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The long-standing struggle by peasant and indigenous populations in Peru against the Conga mining project has grown exponentially and there are plans to conduct a community consultation this year on the viability of the project.
This is the largest gold extraction project in South America, where the main company involved is Yanacocha, owned by Newmont Mining Corporation (51.35% of shares) based in Denver, US; Peruvian Cía. de Minas Buenaventura (43.65%) and the International Finance Corporations (IFC) (5%).
The project is located in Cajamarca, around 800 kilometers northeast of Lima, the capital city of the country, in an area bordered by four basins: Quebrada Honda, Río Chonta, Río Porcón and Río Rejo.
One of the areas most affected by this mining project is El Tambo, a region with a strong presence of peasants who produce basic foods such as potatoes, milk and maize.
Friends and enemies
Manuel Ramos Campos, a member of El Tambo community told Real World Radio that the Conga project will result in the disappearance of over 27 lakes in 67 hectares, including two important rivers of the region. Manuel is in charge of the organization El Tambo Defense Front and denounced that the company is looking to replace natural water sources with artificial reservoirs.
“There isn‘t anywhere in the world where reservoirs replace natural lakes”, said Manuel, who faces 33 legal demands due to his rejection to the installation of mines and their effects.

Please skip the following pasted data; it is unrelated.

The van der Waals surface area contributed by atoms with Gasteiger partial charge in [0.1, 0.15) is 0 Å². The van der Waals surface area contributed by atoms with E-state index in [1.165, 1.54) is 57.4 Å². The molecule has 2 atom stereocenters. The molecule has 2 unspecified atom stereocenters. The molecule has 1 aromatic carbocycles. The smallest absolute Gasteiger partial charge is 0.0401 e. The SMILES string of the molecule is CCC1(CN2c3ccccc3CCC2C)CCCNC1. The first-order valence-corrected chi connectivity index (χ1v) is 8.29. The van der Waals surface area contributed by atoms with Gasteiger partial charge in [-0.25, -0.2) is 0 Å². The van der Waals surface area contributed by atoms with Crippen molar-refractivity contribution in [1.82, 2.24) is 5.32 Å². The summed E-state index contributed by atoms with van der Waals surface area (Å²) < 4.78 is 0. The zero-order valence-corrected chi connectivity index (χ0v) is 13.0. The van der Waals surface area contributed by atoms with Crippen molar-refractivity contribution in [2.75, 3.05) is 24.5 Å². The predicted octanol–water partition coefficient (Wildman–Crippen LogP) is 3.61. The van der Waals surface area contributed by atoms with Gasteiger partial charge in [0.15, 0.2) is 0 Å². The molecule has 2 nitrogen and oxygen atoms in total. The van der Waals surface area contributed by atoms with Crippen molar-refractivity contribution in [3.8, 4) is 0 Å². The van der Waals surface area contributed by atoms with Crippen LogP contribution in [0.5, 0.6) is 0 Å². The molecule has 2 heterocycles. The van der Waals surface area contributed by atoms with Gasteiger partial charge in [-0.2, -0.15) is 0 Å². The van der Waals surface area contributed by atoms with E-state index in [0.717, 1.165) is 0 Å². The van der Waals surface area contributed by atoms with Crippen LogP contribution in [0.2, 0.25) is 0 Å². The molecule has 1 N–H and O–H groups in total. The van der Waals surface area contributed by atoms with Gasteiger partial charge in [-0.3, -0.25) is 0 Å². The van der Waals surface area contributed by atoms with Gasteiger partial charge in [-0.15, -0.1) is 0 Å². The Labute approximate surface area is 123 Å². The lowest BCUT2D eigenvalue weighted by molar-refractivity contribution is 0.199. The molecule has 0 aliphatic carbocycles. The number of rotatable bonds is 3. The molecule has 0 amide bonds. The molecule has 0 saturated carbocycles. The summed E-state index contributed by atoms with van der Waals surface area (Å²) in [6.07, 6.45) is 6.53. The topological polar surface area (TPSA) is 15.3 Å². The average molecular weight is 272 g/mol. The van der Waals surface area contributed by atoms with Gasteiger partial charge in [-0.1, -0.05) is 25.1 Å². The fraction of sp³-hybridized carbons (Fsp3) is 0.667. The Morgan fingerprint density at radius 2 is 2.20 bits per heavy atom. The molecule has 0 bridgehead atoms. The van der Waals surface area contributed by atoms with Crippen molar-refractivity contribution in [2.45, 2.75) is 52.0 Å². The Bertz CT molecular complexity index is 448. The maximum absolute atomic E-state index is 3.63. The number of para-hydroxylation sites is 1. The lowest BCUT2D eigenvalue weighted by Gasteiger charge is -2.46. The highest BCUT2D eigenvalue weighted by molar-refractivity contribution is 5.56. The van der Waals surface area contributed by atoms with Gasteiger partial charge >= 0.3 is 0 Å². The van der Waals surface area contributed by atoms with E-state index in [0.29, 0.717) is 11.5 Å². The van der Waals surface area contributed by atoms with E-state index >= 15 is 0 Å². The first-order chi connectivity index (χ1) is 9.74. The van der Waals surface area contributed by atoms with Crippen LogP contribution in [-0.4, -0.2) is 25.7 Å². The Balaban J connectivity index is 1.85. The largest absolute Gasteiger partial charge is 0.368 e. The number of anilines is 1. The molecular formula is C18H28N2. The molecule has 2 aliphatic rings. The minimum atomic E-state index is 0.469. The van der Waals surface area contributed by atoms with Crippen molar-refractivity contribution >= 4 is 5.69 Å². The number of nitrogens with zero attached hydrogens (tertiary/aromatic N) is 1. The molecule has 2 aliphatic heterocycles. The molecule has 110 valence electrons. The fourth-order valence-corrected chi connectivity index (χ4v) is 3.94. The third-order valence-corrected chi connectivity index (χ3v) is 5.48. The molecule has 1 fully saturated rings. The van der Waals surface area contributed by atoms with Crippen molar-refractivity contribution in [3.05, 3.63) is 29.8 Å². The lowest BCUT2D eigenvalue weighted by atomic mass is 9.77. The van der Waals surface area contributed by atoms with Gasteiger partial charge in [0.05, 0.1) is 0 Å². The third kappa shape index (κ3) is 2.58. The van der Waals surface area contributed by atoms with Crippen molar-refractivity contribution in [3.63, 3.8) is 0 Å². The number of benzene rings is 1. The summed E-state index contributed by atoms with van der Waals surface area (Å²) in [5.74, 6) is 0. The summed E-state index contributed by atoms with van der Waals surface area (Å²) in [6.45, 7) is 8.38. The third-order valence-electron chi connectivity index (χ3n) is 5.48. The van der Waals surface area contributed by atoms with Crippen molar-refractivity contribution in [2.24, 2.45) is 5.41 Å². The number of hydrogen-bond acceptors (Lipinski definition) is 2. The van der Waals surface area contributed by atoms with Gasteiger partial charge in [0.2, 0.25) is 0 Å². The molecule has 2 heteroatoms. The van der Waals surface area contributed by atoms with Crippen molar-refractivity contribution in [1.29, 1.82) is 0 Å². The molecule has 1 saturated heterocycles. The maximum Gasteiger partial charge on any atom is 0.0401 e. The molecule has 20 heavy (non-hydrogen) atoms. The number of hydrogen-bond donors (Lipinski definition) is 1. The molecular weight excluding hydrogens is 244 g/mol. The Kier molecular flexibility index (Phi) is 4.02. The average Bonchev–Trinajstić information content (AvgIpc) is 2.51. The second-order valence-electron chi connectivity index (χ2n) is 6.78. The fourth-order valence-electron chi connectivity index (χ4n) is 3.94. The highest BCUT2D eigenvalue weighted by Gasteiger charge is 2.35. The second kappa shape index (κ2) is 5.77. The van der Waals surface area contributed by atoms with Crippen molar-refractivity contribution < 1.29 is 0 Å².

“With this struggle we’ve achieved the unity of all peoples and communities. And what’s more important: we’ve learned to know our friends and our enemies”, said Manuel. The Peruvian peasant believes that there are many “Congas” in the country and the rest of Latin America.
The peasants have organized their own surveillance system on the lakes that will be affected by the project when the state of emergency declared in 2012 by Peruvian President Ollanta Humala, in response to the increasing mobilizations, was lifted.
The organizations are keeping an eye on the movement of heavy machines of the mining companies around the lakes.
Thus, they formed the “guardians of the lake” movement, where hundreds of men and women guard the area in shifts in order to avoid the advance of the works.
Vilma Rosa Palma, a peasant leader of the resistance to mining, also provided her testimony on the current situation of this conflict and described the strong repression against the communities during the state of emergency.
In particular, Vilma said that the women have played a key role in a resistance that will continue. “Now, women are organizing the shifts so that we are the exclusive guardians of the lake”, she said.
Vilma was motivated to struggle against Conga because she wanted to leave her children a "life heritage" and for that reason, the water of the lakes is essential.
Interviews conducted in a recent tour in Peru by the member of COECOCEIBA-Friends of the Earth Costa Rica, Grace Garcia
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